Thursday, August 8, 2013


Surgery prep. Notice blue cap!
Last night, after a midnight rendezvous with my pump (and why not: it's World Breastfeeding Week!), I couldn't get back to sleep. I lay awake thinking about Calder, wondering how he was doing, what he was doing, who he was with (were the nurses being watchful?) and when he'd be home, thinking about just how nerve-wracking this having a child business was, realizing then that I'd probably still be asking the same questions sometime near the middle of the night when this guy is 16. At least for now I can be certain about where he is. :)

His recovery from the surgery has been slow, but we'd been forewarned he would fall "ill" after the operation. As the doctors predicted, on Monday night his blood pressure dropped, his ventilator support requirements increased and his body responded to the surgery by retaining lots of liquid, making him appear puffy and swollen. But Calder is making plenty of great progress, and I shouldn't shortchange him just because I'm impatient! He was off his blood pressure medication, dopamine, entirely by this afternoon. They've been able to wean him back down to 1mc/kg/hour on the fentanyl from 2.5, so back down to the level he has been on essentially since birth. He has received at least two blood transfusions since the surgery -- the first because his hematocrit was low (too few red blood cells) and the second because he was acidosic (too little expulsion of carbon dioxide) -- and both times the transfusions achieved their intended effects. While he was slow to wet his diaper, by today he was peeing and pooing up a storm, which we like. His ventilator pressures remain the same after having gone up on them during and immediately following the surgery, but his Os (oxygen) have come down from a high of 75 after the surgery to only 44. (Room air is  21, so he still has a bit of a ways to go, and he was in the 30s pre-surgery, but 44 is great progress.) They were able to remove the tube into his stomach that was removing extra air and bile since there was so little of it. And he's been very alert, eyeing us with interest and swinging his arms and legs around like he's on the dance floor.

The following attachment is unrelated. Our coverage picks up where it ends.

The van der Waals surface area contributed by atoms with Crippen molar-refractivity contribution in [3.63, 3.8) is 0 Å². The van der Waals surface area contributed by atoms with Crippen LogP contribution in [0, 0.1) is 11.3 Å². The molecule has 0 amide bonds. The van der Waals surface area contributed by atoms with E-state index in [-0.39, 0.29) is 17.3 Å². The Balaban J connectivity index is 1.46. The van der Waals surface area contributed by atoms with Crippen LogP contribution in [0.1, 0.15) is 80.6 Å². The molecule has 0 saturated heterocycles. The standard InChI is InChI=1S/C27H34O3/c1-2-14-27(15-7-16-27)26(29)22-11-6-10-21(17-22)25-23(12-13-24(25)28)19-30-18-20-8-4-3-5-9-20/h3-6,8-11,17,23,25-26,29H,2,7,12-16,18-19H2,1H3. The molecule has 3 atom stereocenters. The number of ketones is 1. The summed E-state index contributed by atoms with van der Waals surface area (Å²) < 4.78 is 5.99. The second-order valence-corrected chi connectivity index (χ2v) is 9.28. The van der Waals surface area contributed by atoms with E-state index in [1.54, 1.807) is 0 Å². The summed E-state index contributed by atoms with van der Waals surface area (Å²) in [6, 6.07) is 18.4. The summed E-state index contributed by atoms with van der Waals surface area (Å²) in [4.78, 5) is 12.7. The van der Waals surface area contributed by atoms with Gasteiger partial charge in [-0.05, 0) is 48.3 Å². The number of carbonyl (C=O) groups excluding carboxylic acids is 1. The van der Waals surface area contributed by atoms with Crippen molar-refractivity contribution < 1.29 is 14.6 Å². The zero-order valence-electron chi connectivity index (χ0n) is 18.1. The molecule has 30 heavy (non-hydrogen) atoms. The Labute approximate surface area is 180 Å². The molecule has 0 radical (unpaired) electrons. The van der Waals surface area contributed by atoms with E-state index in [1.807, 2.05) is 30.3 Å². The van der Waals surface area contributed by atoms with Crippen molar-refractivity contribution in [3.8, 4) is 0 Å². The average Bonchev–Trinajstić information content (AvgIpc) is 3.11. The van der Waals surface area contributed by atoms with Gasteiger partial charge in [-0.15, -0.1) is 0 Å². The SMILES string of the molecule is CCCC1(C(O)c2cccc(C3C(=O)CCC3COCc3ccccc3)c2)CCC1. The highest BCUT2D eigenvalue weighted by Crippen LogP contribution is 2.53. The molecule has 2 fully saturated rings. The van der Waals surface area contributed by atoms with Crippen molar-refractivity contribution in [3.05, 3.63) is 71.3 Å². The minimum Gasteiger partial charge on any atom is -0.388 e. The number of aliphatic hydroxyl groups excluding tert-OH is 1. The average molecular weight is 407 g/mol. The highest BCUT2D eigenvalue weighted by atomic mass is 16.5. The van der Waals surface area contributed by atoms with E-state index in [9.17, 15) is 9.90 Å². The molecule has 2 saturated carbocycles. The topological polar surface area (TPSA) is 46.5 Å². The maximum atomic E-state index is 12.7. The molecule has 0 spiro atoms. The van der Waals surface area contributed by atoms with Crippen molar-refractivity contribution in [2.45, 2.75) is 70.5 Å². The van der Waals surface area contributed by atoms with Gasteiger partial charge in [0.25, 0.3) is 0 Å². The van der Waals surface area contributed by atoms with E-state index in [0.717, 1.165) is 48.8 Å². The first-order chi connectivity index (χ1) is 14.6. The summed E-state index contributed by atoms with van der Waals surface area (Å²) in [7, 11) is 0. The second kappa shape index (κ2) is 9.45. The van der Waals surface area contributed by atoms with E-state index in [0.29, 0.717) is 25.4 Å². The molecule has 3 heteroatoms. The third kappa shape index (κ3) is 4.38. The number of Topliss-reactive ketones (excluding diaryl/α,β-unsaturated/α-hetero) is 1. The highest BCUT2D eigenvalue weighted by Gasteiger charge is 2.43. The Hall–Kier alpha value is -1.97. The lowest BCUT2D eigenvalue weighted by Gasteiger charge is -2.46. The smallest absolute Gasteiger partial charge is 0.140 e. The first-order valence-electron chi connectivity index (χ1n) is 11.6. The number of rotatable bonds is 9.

Hospital break

He now weighs 1130 grams, a whopping 2.5 lbs!!

Also, just prior to surgery they reintubated him with a size 3 tube rather than a size 2, so no more of the sad little squeaking that always made me cringe knowing the tube wasn't fitting quite right.

Feeling puffy
I was also reminded that we really need to leave a camera at his isolette so that the nurses can capture the little moments we miss. When we showed up today the nurse exclaimed at his cuteness (admittedly, they probably do that to everyone) and then went on to describe how her efforts to adjust his feeding tube were delayed by his constantly licking her fingers. Sounds cute to me.

All in all, he's doing well for the time being, and we probably have a few more days until I can legitimately worry about his progress.

In this time, everyone has been so wonderfully, incredibly supportive. I know I've said it before here, and I'm not very good at being sentimental, but I truly cannot put into words how touched Kraemer and I are by what I have to consider an outpouring of support from friends and family. I cannot imagine how much more difficult this journey would be without you. As Kraemer said recently, it's so reassuring to know we've brought Calder into a world full of such warm, caring folks. I wish I could hug every one of you!

1 comment:

  1. We would hug you back, T! It's great seeing some happy pics of you and Calder together...I'll bet he'll enjoy seeing those when he's older. And he broke 2lbs! That's great! Just imagine a world where everyone is surrounding you trying to make you feel as pain-free and comfy-cozy as possible while you do your best to pee, poo, and gain weight! :) As it's been said before, Calder is pretty lucky to have parents like you. :)